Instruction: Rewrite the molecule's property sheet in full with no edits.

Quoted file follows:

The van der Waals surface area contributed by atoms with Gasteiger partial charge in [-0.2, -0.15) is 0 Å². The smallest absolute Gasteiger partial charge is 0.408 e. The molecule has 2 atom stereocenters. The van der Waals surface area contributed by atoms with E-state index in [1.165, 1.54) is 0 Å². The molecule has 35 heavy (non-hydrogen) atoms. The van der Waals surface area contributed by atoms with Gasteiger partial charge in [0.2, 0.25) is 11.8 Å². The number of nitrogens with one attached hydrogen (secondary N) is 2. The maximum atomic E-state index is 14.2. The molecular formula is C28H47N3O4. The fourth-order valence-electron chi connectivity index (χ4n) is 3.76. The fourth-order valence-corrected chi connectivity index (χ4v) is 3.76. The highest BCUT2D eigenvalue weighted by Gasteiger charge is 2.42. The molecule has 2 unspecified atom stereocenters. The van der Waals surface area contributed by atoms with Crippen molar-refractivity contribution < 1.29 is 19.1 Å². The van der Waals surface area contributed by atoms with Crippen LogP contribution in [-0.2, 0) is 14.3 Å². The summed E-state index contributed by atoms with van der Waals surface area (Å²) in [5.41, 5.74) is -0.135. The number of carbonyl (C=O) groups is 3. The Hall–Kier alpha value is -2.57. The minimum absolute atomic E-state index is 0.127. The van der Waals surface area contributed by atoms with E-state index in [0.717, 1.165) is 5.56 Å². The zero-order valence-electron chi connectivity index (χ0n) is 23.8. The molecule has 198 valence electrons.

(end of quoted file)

The van der Waals surface area contributed by atoms with Gasteiger partial charge in [-0.2, -0.15) is 0 Å². The smallest absolute Gasteiger partial charge is 0.408 e. The molecule has 2 atom stereocenters. The van der Waals surface area contributed by atoms with E-state index in [1.165, 1.54) is 0 Å². The molecule has 35 heavy (non-hydrogen) atoms. The van der Waals surface area contributed by atoms with Gasteiger partial charge in [0.2, 0.25) is 11.8 Å². The number of nitrogens with one attached hydrogen (secondary N) is 2. The maximum atomic E-state index is 14.2. The molecular formula is C28H47N3O4. The fourth-order valence-electron chi connectivity index (χ4n) is 3.76. The fourth-order valence-corrected chi connectivity index (χ4v) is 3.76. The highest BCUT2D eigenvalue weighted by Gasteiger charge is 2.42. The molecule has 2 unspecified atom stereocenters. The van der Waals surface area contributed by atoms with Crippen molar-refractivity contribution < 1.29 is 19.1 Å². The van der Waals surface area contributed by atoms with Crippen LogP contribution in [-0.2, 0) is 14.3 Å². The summed E-state index contributed by atoms with van der Waals surface area (Å²) in [5.41, 5.74) is -0.135. The number of carbonyl (C=O) groups is 3. The Hall–Kier alpha value is -2.57. The minimum absolute atomic E-state index is 0.127. The van der Waals surface area contributed by atoms with E-state index in [0.717, 1.165) is 5.56 Å². The zero-order valence-electron chi connectivity index (χ0n) is 23.8. The molecule has 198 valence electrons.